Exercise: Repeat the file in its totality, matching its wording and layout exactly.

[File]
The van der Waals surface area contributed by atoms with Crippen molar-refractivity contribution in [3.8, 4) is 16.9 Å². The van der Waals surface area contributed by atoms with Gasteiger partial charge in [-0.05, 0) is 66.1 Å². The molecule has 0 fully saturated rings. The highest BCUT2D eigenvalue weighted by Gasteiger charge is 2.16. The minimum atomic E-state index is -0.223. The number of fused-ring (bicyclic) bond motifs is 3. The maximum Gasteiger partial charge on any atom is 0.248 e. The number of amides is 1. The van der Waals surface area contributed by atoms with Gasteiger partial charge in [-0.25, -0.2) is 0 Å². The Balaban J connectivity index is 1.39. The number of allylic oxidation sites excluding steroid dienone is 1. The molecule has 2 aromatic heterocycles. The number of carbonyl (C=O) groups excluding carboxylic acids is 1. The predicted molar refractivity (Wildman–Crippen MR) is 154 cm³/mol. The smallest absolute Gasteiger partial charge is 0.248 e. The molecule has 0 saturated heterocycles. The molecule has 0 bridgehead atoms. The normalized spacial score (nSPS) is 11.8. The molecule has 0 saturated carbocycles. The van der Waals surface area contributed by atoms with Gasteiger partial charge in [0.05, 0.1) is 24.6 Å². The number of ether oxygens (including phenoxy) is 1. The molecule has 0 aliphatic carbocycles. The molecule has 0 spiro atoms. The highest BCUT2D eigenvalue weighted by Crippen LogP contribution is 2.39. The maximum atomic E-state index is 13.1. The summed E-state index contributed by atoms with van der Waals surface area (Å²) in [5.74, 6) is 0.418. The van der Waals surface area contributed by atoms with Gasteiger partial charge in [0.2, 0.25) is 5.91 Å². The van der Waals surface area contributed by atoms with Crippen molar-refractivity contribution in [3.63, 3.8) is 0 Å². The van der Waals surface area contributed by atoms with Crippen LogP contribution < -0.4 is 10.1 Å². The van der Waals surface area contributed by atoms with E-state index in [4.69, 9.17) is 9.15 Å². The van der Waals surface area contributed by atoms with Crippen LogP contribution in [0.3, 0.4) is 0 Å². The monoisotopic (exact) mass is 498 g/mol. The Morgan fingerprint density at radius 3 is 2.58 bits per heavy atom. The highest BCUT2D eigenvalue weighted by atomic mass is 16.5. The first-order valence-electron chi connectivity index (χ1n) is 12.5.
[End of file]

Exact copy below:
The van der Waals surface area contributed by atoms with Crippen molar-refractivity contribution in [3.8, 4) is 16.9 Å². The van der Waals surface area contributed by atoms with Gasteiger partial charge in [-0.05, 0) is 66.1 Å². The molecule has 0 fully saturated rings. The highest BCUT2D eigenvalue weighted by Gasteiger charge is 2.16. The minimum atomic E-state index is -0.223. The number of fused-ring (bicyclic) bond motifs is 3. The maximum Gasteiger partial charge on any atom is 0.248 e. The number of amides is 1. The van der Waals surface area contributed by atoms with Gasteiger partial charge in [-0.25, -0.2) is 0 Å². The Balaban J connectivity index is 1.39. The number of allylic oxidation sites excluding steroid dienone is 1. The molecule has 2 aromatic heterocycles. The number of carbonyl (C=O) groups excluding carboxylic acids is 1. The predicted molar refractivity (Wildman–Crippen MR) is 154 cm³/mol. The smallest absolute Gasteiger partial charge is 0.248 e. The molecule has 0 saturated heterocycles. The molecule has 0 bridgehead atoms. The normalized spacial score (nSPS) is 11.8. The molecule has 0 saturated carbocycles. The van der Waals surface area contributed by atoms with Gasteiger partial charge in [0.05, 0.1) is 24.6 Å². The number of ether oxygens (including phenoxy) is 1. The molecule has 0 aliphatic carbocycles. The molecule has 0 spiro atoms. The highest BCUT2D eigenvalue weighted by Crippen LogP contribution is 2.39. The maximum atomic E-state index is 13.1. The summed E-state index contributed by atoms with van der Waals surface area (Å²) in [5.74, 6) is 0.418. The van der Waals surface area contributed by atoms with Gasteiger partial charge in [0.2, 0.25) is 5.91 Å². The van der Waals surface area contributed by atoms with Crippen molar-refractivity contribution in [3.63, 3.8) is 0 Å². The van der Waals surface area contributed by atoms with Crippen LogP contribution < -0.4 is 10.1 Å². The van der Waals surface area contributed by atoms with E-state index in [4.69, 9.17) is 9.15 Å². The van der Waals surface area contributed by atoms with Crippen LogP contribution in [0.3, 0.4) is 0 Å². The monoisotopic (exact) mass is 498 g/mol. The Morgan fingerprint density at radius 3 is 2.58 bits per heavy atom. The highest BCUT2D eigenvalue weighted by atomic mass is 16.5. The first-order valence-electron chi connectivity index (χ1n) is 12.5.